When submitting a source request for someone to appear on a TV show, state the name of the show, the call sign of the station, the network it appears on and the region it broadcasts in.
When submitting a source request for a radio show, state the name of the show, the call sign of the station and the region it airs in.
When submitting a request for a magazine article, state the name of the magazine as well as the anticipated publish date.
When submitting a request for a newspaper article, state the name of the newspaper.
When submitting a request for an online outlet, state the name of the outlet as well as the outlet website. If the outlet is the online version of a traditional media outlet, please denote that as well.
When submitting a request for a blog, state the title and URL of the blog.
When submitting a request for a podcast guest, state the title of the podcast, the parent company of the podcast or broadcaster and the website where the podcast appears.
When submitting a request to quote an expert in a book, list the title of the book, the author, the release date and the publisher.
When submitting a source request, you must include the name of your publication and/or website in the media outlet field. If you do not want the name of your media/website published, please check off the “Anonymous” box below the field for “Media Outlet.” Outlets may only use the Anonymous box to prevent story leaks, poaching or spam, which HARO actively works to limit.
Acceptable media outlets to send queries for include:
Radio Shows (AM/FM/Satellite/Internet)
Online News Sites
Blogs (Media or Brand)
Published books and textbooks
Media outlet formats that are not accepted include:
Facebook Live Videos
Please fill in the complete media outlet title. Acceptable titles include:
(Suggestions below are indicative of past queries and you are not limited to these selections.)
Good Morning Chester County - WLTX-TV (News Show)
The Bobby Bones Show - 98.7 WMZQ-FM (Radio Show)
Allure Magazine - Fall Issue The Washington Post
The Washington Post - Online (www.washingtonpost.com)
The Cision Blog (http://www.cision.com/us/blog/)
Social Pros Podcast | Convince & Convert (www.convinceandconvert.com/podcasts/shows/social-pros-podcast/)
Upcoming Book: How to Win Friends & Influence People | Author: Dale Carnegie | Release Date: January 31, 2018 | Publisher: Simon & Schuster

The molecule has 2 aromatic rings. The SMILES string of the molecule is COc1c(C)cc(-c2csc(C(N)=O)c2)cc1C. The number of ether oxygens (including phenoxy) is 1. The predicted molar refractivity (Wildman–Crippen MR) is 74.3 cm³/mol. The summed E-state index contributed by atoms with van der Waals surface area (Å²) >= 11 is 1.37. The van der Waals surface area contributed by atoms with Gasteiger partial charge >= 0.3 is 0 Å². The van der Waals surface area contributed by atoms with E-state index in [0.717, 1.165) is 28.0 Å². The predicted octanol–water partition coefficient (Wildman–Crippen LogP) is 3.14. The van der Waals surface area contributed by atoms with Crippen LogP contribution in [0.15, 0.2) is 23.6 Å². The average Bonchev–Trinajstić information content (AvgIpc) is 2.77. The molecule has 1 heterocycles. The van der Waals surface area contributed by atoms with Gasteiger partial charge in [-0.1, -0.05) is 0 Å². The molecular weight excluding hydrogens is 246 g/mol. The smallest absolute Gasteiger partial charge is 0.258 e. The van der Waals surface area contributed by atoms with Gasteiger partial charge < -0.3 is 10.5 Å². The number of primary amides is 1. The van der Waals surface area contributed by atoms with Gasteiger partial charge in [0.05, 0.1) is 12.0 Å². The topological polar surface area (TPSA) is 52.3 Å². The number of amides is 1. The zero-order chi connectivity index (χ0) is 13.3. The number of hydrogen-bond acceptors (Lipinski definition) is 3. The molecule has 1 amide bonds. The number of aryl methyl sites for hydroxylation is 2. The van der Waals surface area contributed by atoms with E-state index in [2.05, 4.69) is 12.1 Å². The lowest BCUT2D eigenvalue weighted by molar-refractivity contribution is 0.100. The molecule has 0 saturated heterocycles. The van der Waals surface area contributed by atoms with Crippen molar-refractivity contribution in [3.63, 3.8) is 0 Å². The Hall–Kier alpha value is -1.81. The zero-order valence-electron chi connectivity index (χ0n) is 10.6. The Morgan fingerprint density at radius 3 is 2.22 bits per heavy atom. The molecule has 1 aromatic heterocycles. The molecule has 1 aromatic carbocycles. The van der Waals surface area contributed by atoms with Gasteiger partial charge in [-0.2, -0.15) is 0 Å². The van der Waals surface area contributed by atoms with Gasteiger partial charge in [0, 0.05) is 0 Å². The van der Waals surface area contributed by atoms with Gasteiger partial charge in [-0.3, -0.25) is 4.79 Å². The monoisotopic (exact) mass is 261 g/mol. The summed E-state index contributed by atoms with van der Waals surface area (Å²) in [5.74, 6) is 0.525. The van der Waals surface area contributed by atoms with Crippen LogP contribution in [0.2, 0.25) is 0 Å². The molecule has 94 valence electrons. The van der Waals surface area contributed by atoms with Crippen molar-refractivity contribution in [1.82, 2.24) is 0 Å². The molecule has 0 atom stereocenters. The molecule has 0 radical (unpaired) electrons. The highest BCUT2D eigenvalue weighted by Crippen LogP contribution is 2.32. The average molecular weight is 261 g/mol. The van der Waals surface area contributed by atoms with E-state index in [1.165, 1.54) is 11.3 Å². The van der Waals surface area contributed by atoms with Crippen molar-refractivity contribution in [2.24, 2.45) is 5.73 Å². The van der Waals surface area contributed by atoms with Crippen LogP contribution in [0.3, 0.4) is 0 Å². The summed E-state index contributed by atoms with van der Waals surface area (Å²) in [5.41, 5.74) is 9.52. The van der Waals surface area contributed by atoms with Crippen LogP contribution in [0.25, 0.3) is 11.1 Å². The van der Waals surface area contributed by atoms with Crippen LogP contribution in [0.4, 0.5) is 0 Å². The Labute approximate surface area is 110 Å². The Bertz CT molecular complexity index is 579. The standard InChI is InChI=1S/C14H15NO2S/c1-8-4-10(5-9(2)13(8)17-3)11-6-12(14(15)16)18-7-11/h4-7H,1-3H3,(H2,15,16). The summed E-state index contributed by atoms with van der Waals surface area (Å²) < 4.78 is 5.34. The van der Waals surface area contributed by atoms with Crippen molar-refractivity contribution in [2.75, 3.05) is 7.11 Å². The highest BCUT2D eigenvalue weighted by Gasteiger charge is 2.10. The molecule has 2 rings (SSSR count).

On the Summary line, please summarize in a sentence what type of source you’re looking for and the topic you’re exploring.
Examples of summaries include:
Bay Area Restaurants/Cafes/Bars with Interesting Stories
Paid Off Student Loans Ahead of Schedule
Seeking Events Expert on How to Overcome Event Budget Cuts
Birth Announcement Ideas Organizations that Empower the Homeless
Looking for Analysts that can Comment on Edge Data Centers
2017 Cocktail Trends
Did You Move to Pennsylvania Recently? Why?
Most Romantic Beaches in America
Best Boutique Hotel Chain
Super Bowl Finger Food Recipes
Then, in the “Query” and “Requirements” boxes, type in the details about the source you are looking for. Be as specific as possible - what topic you want them to talk about, specific questions you’d like answered and qualifications or requirements for how you’d like potential sources to respond to you. Here are examples of satisfactory query details:
Source request or “query” descriptions that do not have adequate information may be subject to off-topic outreach.
The next section details the suggested post date for your source request. Take a look:
This section is completely optional. If you leave this section blank, our HARO editors will put your source request into an upcoming HARO email to our registered sources before your deadline. However, you can request a specific date and time for your source request to go live to all sources, and we will accommodate if it is available.
Source requests are delivered to HARO registered sources’ email inboxes three times a day at 5:35 a.m., 12:35 p.m. and 5:35 p.m. ET Monday through Friday, except for certain U.S. holidays.
The next section places your source request into its applicable category and helps sources easily filter and view the requests that are most relevant to them. Under “Primary Category” please select the category that your request most closely fits into. If there is more than one applicable category, please select a secondary category in the drop-down. If no category applies, simply select “General” under primary category and leave the secondary category blank.
Lastly, it’s time to select your deadline. Enter the date and time that you need pitches by, rather than when your story is due. This allows plenty of time for you to craft the perfect story. Don’t forget to provide enough time for you to craft the story before your editor’s deadline or target publish date. HARO is not responsible for guaranteed sources within the timeframe requested.
If your query is urgent, click the urgent checkbox. We prioritize urgent requests according to your pitch deadline. If an urgent query has a deadline more than a week out, we’ll try to accommodate it as quickly as possible.
Then, click “Submit Query” and you’re done! You should receive a confirmation email that will inform you that your query was approved and should go live soon.